From Schoolhouse to Courthouse

Author: Joshua M. Dunn
Publisher: Brookings Institution Press
ISBN: 9780815703839
Format: PDF, ePub, Docs
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From race to speech, from religion to school funding, from discipline to special education, few aspects of education policy have escaped the courtroom over the past fifty years. Predictably, much controversy has ensued. Supporters of education litigation contend that the courts are essential to secure student (and civil) rights, while critics insist that the courts distort policy and that the mere threat of litigation undermines the authority of teachers and administrators. From Schoolhouse to Courthouse brings together experts on law, political science, and education policy to test these claims. Shep Melnick (Boston College) and James Ryan (University of Virginia School of Law) draw lessons from judicial efforts to promote school desegregation and civil rights. Martha Derthick (University of Virginia), John Dinan (Wake Forest University), and Michael Heise (Cornell Law School) discuss litigation over high-stakes testing and school finance in the era of No Child Left Behind. Richard Arum (New York University), Samuel R. Bagenstos (Washington University Law School), and Frederick M. Hess (American Enterprise Institute) analyze the consequences of court rulings for school discipline, special education, and district management. Finally, editors Joshua Dunn and Martin R. West probe the tangled relationship between religious freedom, student speech, and school choice.

Building a Better Teacher

Author: Mark A. Paige
Publisher: Rowman & Littlefield
ISBN: 1475807317
Format: PDF
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The book advocates for a complete removal of VAMs in high-stakes decisions. It sets forth numerous recommendations for administrators and policymakers to enable them to effectively deal with the complications created by VAMs.

Saving Schools

Author: Paul E. Peterson
Publisher: Harvard University Press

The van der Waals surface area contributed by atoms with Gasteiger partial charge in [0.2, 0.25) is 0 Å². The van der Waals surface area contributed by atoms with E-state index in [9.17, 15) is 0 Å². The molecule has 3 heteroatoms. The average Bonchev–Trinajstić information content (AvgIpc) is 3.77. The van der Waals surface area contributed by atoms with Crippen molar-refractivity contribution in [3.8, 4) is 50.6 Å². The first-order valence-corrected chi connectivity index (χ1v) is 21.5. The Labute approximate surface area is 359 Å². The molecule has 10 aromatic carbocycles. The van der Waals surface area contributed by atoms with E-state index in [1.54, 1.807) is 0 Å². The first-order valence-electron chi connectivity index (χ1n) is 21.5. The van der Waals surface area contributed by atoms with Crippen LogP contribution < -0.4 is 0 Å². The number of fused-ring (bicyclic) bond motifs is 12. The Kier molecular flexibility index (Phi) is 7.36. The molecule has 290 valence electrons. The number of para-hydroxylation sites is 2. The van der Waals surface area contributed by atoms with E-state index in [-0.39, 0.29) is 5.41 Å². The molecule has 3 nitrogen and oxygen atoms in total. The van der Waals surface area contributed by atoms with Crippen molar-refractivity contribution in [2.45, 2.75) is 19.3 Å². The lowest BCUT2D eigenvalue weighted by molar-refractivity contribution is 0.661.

ISBN: 0674056760
Format: PDF, Mobi
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In this book Peterson interprets the history of American schools by placing major educational reformers in the context of their times and relates their thinking to our own era by scrutinizing the often unanticipated consequences of their commitments and ideas. These extraordinary individuals provided the critical ideas and articulated the ideals that motivated many others to search for ways to save the schools from the limitations in which they were embedded: Horace Mann, John Dewey, Martin Luther King, Al Shanker, William Bennett, and James S. Coleman. The drive to centralize was pervasive despite repeatedly expressed reform desire to customize education. Peterson argues that education has become an increasingly labor intensive industry that must reverse direction and become more capital intensive or it will descend in quality. Fortunately, technological change is making it possible radically alter the way in which education services are delivered, providing a new chance to save our schools.

Childhood and Adolescence in Society

Author: CQ Researcher,
Publisher: SAGE
ISBN: 1452236062
Format: PDF, ePub, Docs
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About CQ Researcher Readers In the tradition of nonpartisan and current analysis that is the hallmark of CQ Press, CQ Researcher readers investigate important and controversial policy issues. Childhood and Adolescence in Society aims to promote in-depth discussion, facilitate further research, and help readers formulate their own positions on crucial issues in the field, such as child soldiers, teen pregnancy, and violence and bullying. Offer your students the balanced reporting, complete overviews, and engaging writing that CQ Researcher has consistently provided for more than 80 years. Each article gives substantial background and analysis of a particular issue as well as useful pedagogical features to inspire critical thinking and to help students grasp and review key material. Key Features Pro/con boxes that examine two competing sides of a single question Detailed chronologies of key dates and events Annotated bibliographies and web resources Outlook sections that address possible regulation and initiatives from Capitol Hill and the White House over the next 5 to 10 years Photos, charts, graphs, and maps